“It’s hard not to notice that Medicare is grossly paying for these plans when you see that beneficiaries have more than 30 plans available in their area and are bombarded with TV, magazines and advertisements daily,” said Cristina Boccuti, director of health policy. by West Health, a group seeking to cut health care costs, and supported Kronick’s research.

Kronick called Medicare Advantage cost growth an “industry-wide systemic problem,” which CMS has failed to curb. He said some plans have seen “mind blowing” revenue gains, while others have seen more modest increases. According to Kronick, the giant insurer UnitedHealthcare, which had about 6 million Medicare Advantage members in 2019, has received about $ 6 billion in overpayments. The company has not made any comments.

“This is not a small change,” he said Joshua Gordon, director of health policy for the Committee for a Responsible Federal Budget, a non-partisan group. “The problem is only getting worse.”

Responding to written questions, a spokesperson for the CMS said the agency “is committed to ensuring that payments to Medicare Advantage plans are appropriate. It is CMS’s responsibility to make sure Medicare Advantage plans live up to their role and the agency will certainly maintain the plans to the standards they are expected to meet. “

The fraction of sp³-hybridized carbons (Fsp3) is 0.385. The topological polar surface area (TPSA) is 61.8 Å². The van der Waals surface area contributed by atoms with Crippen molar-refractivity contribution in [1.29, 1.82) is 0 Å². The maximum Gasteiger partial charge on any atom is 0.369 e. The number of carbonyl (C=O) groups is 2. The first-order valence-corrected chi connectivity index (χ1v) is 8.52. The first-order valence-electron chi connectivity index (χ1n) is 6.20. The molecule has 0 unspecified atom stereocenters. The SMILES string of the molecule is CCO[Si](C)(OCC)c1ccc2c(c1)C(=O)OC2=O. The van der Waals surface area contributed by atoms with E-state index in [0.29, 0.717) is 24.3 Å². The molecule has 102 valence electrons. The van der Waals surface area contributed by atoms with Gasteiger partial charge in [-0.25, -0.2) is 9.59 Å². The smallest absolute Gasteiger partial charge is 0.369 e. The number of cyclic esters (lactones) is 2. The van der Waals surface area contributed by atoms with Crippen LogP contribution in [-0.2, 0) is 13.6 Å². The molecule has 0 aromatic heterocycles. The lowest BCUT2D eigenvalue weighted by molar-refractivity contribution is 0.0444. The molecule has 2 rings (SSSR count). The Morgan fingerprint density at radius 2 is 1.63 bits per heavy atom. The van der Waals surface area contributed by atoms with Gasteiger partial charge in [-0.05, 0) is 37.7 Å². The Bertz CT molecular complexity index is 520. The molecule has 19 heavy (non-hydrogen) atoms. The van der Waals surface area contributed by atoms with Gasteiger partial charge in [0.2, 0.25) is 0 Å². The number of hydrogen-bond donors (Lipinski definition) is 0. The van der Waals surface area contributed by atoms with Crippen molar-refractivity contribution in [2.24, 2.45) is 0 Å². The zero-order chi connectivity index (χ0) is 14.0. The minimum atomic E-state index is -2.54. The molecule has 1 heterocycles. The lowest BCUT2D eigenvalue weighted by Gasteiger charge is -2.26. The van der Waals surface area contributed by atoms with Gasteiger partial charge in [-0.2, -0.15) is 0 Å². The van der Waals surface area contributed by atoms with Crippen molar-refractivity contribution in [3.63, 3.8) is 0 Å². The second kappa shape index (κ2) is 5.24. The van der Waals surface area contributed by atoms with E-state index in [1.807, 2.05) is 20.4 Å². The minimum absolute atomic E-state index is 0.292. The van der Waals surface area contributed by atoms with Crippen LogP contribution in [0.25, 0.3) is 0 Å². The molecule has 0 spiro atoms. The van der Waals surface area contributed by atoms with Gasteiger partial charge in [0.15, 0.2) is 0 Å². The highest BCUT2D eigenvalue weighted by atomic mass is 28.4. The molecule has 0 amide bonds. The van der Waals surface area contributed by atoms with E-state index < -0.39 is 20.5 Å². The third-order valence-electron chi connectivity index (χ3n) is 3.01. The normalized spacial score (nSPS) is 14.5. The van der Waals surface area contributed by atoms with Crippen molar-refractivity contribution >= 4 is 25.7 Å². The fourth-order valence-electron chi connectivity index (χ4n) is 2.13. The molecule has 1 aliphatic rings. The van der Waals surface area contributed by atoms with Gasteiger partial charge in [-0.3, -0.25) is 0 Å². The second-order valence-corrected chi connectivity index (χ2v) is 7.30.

However, any Medicare Advantage payment cuts face stiff opposition.

on October 15, 13 United States Senators, including Senator Kyrsten Sinema (D-Ariz.) Sent to letter a CMS opposing any reduction in payments, which they believe “could lead to higher costs and premiums, reduce vital benefits, and undermine progress made to improve health outcomes and health equity” for people enrolled in the plans .

Much of the debate has centered on the complex method used to pay for health plans.

In original Medicare, medical service providers bill for each service they provide. In contrast, Medicare Advantage plans are paid for using a coding formula called a “risk score” which pays higher rates for sicker patients and less for healthy ones.

This means that the more serious medical conditions diagnosed by the plans the more money they get – sometimes thousands of dollars more per patient over the course of a year with little monitoring by the CMS to make sure the higher rates are justified.

Congress recognized the problem in 2005 and ordered the CMS to set up an annual “tagging intensity adjustment” to reduce Medicare Advantage risk scores and keep them more in line with original Medicare.